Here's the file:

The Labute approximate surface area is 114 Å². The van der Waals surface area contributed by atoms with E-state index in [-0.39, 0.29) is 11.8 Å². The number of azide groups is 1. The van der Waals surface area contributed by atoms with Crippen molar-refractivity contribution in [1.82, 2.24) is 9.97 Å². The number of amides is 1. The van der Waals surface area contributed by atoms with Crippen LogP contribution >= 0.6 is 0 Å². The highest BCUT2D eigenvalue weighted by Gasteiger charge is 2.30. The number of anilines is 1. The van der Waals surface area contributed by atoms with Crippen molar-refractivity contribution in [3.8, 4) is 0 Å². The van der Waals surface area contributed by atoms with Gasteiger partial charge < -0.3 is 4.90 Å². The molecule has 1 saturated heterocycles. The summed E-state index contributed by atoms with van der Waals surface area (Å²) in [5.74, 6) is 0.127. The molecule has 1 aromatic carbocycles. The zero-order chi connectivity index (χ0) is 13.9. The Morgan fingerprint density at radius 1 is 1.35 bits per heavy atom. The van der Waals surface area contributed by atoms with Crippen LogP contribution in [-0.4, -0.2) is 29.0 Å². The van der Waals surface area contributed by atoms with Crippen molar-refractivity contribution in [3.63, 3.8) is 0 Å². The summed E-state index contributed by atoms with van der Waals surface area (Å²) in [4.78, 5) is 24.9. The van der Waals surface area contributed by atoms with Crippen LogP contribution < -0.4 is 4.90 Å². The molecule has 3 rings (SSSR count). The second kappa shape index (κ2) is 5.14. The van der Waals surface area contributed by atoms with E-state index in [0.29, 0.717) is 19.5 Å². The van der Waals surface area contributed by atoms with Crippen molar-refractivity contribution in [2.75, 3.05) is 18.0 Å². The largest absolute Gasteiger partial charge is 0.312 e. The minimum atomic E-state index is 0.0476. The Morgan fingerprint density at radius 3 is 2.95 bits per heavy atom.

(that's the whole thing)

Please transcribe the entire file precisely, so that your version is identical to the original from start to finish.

The Labute approximate surface area is 114 Å². The van der Waals surface area contributed by atoms with E-state index in [-0.39, 0.29) is 11.8 Å². The number of azide groups is 1. The van der Waals surface area contributed by atoms with Crippen molar-refractivity contribution in [1.82, 2.24) is 9.97 Å². The number of amides is 1. The van der Waals surface area contributed by atoms with Crippen LogP contribution >= 0.6 is 0 Å². The highest BCUT2D eigenvalue weighted by Gasteiger charge is 2.30. The number of anilines is 1. The van der Waals surface area contributed by atoms with Crippen molar-refractivity contribution in [3.8, 4) is 0 Å². The van der Waals surface area contributed by atoms with Gasteiger partial charge < -0.3 is 4.90 Å². The molecule has 1 saturated heterocycles. The summed E-state index contributed by atoms with van der Waals surface area (Å²) in [5.74, 6) is 0.127. The molecule has 1 aromatic carbocycles. The zero-order chi connectivity index (χ0) is 13.9. The Morgan fingerprint density at radius 1 is 1.35 bits per heavy atom. The van der Waals surface area contributed by atoms with Crippen LogP contribution in [-0.4, -0.2) is 29.0 Å². The van der Waals surface area contributed by atoms with Crippen molar-refractivity contribution in [3.63, 3.8) is 0 Å². The summed E-state index contributed by atoms with van der Waals surface area (Å²) in [4.78, 5) is 24.9. The van der Waals surface area contributed by atoms with Crippen LogP contribution < -0.4 is 4.90 Å². The molecule has 3 rings (SSSR count). The second kappa shape index (κ2) is 5.14. The van der Waals surface area contributed by atoms with E-state index in [0.29, 0.717) is 19.5 Å². The van der Waals surface area contributed by atoms with Crippen molar-refractivity contribution in [2.75, 3.05) is 18.0 Å². The largest absolute Gasteiger partial charge is 0.312 e. The minimum atomic E-state index is 0.0476. The Morgan fingerprint density at radius 3 is 2.95 bits per heavy atom.